Mike Williams is 6’5″ and over 230 lbs. People have lauded his inspiring comeback effort where he dropped 40 lbs off his once-270 lb frame. As critical as his play on offense has been this season, nobody could fault Pete Carroll for having a truck load of Top Pot donuts dumped in front of his locker in hopes Williams might pitch in to help his flagging run defense.

The Seahawks collectively kissed the ring of the Kansas City Chiefs on Sunday. A run defense that has been held together with duct tape since the Raiders game, blew apart like so much wet tissue paper. So complete was the dominance by the KC offensive line that the Seahawks had just a single tackle behind the line of scrimmage. The “good” plays for the run defense came when Seattle was able to hold KC to two-yard gains. I didn’t need to see the box score to know the average run for the Chiefs was around six yards. Every glance at the scoreboard showed 2nd and 4, 2nd and 2, or too often, 1st and 10.

It was fair to expect more from this Seahawks team that looked as if its offense was taking steps toward growth that could counter-balance the weakening defense. The defense played poorly and was over-matched, but it was the offense that should shoulder most of the blame. Not only was the defense missing key players, but the KC offense is formidable by any measure. The Chiefs defense is not. In a nauseating first half, the Seahawks gained 71 yards and scored just three points. Even Seattle’s own special teams outscored the offense, 7-3. The second half was better, with 14 points and 217 yards of offense, but even that was mostly uninspiring. It has become very clear that Seattle’s offense must be dominant for Seattle to compete in a game with any credible opponent. Dominance looks like over 400 yards of offense and red zone success. It looks like what the Chiefs did yesterday.

Matt did not have a great day, but the bandwagon jumpers are missing the point entirely. Forget for a moment that he threw for 282 yards without his best receiver and with a broken wrist, or that his receivers dropped critical passes. Charlie Whitehurst did not get better on Sunday. Hasselbeck is this team’s best QB now, and certainly next year. If you do not believe that, there is nothing that can be said to convince you. Of all the problems on this team this season, quarterback play may be the least of them.

The running game was absent, but not because it was ineffective. Twelve carries is a joke. Some of that is because the game got away from Seattle, and yes, some of that was because there were not big gains early in the game. A large part of that is play-calling. Marshawn Lynch was getting 3-5 yard gains, but there was no commitment to making the Chiefs respect the run. Look no further than 4th and an inch when the game was still early and in question. Jeremy Bates dialed up a desperate hail mary fade pass to Golden Tate that was a failure as soon as it was called. I hate that call even if it’s a touchdown. For those that play basketball, it would be like defending a player that makes a jump shot you know he can’t make with any consistency, and smiling because you know he’ll keep shooting it now. Every defender prefers contesting a jump shot to staying in front of guy who is driving to the hoop. Bates makes this offense a bunch of jump shooters far too often. Guess what happened when he ran Marshawn Lynch on 3rd and 1 later? HE GOT A FRIGGIN’ FIRST DOWN!! Progress was made since at least Lynch was on the field for short yardage plays this week, and did get that one opportunity to convert. So while Bates as a whole struggles on 3rd and 1, Lynch is sporting a nice 100% conversion rate.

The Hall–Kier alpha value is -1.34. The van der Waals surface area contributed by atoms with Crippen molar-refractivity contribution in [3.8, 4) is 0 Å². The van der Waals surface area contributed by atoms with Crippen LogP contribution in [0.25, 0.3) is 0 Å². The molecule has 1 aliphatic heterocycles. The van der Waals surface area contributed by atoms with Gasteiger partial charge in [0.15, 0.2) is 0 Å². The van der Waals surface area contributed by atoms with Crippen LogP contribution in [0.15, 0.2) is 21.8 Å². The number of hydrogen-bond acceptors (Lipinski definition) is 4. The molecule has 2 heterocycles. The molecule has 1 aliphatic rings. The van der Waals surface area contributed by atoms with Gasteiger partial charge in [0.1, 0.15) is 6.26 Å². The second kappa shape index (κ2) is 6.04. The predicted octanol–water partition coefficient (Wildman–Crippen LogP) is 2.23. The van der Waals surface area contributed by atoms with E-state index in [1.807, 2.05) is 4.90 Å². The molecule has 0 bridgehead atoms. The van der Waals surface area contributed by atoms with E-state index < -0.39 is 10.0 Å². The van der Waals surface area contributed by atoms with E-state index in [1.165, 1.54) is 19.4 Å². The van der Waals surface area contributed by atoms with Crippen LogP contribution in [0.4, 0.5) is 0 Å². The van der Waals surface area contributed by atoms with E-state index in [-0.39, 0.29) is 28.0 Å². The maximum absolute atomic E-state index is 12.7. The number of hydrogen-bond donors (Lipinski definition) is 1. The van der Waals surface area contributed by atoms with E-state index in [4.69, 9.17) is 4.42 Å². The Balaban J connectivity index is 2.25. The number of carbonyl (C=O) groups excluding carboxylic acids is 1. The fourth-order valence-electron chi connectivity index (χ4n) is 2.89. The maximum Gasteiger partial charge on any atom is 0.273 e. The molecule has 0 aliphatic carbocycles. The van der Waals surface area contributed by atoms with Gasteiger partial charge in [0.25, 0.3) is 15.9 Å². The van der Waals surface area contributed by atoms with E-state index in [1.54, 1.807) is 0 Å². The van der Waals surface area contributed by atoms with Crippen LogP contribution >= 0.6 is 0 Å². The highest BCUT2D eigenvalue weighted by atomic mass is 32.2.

Kansas City may have the best young offensive line in the NFL. It is impossible not to respect the efficiency and effectiveness of their work. It is hard to believe they went 48 rushing plays with only one holding call. The refs probably missed a couple, but still, that is impressive. Any major analysis of the Seahawks defense is a waste of time. They will battle as best they can the rest of the year, but this is a horribly flawed unit. They are the player that hurt a knee who is valiantly trying to limp off the field under their own power, only to need to cart to come out after they collapse. They are not hopeless, but they also are not likely to make meaningful strides forward the rest of the season.

This loss was brutal. People will be jumping off the bandwagon–if previously .500 football teams have bandwagons–in droves. The same people who were writing about how great the Seahawks looked in a loss to New Orleans last week will now be writing apocalyptic prophecies. This team is at once inspiring and soul-sucking. That duality is a welcome change from the pure suckage of the past two seasons. Health, more than any other factor, will determine the outcome of this year. Winning a playoff game remains a very realistic possibility, as does finishing 3rd place in a horrid NFC West. There are benefits to either result. Anything other than a win this week against Carolina starts to eliminate possibilities. In a week where we spent time being thankful, the fact that football will still be worth talking about in December is worth some gratitude.